The John Garland house was soon replaced by a three-story frame building which served as a relay station on the stage coach line from Enterprise to Jackson. Among the inn's early guests were the Commissioners of the Federal Government who came to make arrangements to move the Choctaws to the Indian Territory. Ward, being familiar with the Choctaw Language, acted as interpreter for the them.
Mail was delivered to Garlandsville by stage coach and was handled by Mrs. Ward. In 1845, her son-in-law, J. M. Williams, was appointed postmaster. Williams held this position for thirty~eight years except for a short time during reconstruction. Upon the death of Williams, his daughter, Miss Josie Williams was appointed postmistress, serving continuously for forty-five years until her death in 1928.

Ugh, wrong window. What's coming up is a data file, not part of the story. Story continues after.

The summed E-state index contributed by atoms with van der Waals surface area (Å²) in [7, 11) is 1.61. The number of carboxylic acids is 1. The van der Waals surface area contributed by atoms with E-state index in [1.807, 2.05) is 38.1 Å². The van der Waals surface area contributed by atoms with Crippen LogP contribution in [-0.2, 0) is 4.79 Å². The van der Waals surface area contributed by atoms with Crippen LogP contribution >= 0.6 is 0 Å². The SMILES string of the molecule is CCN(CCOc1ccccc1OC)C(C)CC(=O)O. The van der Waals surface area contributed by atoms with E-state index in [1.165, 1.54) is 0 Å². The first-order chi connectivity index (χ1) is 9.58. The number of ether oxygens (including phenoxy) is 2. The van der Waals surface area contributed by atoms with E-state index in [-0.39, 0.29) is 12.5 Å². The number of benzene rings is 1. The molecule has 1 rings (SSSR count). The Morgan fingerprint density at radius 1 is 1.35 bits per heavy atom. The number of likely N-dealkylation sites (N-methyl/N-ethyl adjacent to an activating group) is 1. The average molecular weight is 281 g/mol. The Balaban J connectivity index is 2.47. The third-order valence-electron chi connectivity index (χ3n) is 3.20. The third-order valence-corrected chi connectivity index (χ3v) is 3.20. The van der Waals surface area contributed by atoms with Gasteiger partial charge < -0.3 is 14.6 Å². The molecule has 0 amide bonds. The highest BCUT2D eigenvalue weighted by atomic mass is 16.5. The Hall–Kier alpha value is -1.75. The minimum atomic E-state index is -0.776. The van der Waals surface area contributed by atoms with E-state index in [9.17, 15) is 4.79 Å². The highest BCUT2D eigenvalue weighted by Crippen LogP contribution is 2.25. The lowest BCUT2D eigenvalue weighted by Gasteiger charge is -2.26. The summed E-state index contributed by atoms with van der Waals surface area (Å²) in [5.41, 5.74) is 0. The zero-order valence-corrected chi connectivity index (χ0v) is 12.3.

In 1855 when a railroad was being built from Vicksburg to Jackson and on to the east, the railroad company wanted to build through Garlandsville and Enterprise but the citizens of Clarke and Jasper Counties would not lend their support to the project so the line was built through Newton and Meridian. This proved to be the death blow to Garlandsville as most of the businessmen moved to Newton or Meridian.
Prominent citizens included: Albert J. Brown, the first white child born in Jasper County. He became a prominent merchant here before moving to Newton where he wrote "The History of Newton County from 1834 to 1894."; Judge John Watts a pioneer lawyer and Judge of the region who served as strict Attorney for eleven years and as Circuit Judge for twenty-two years. He was a State Senator from 1871 until 1873 and was also a Methodist Preacher for thirty years.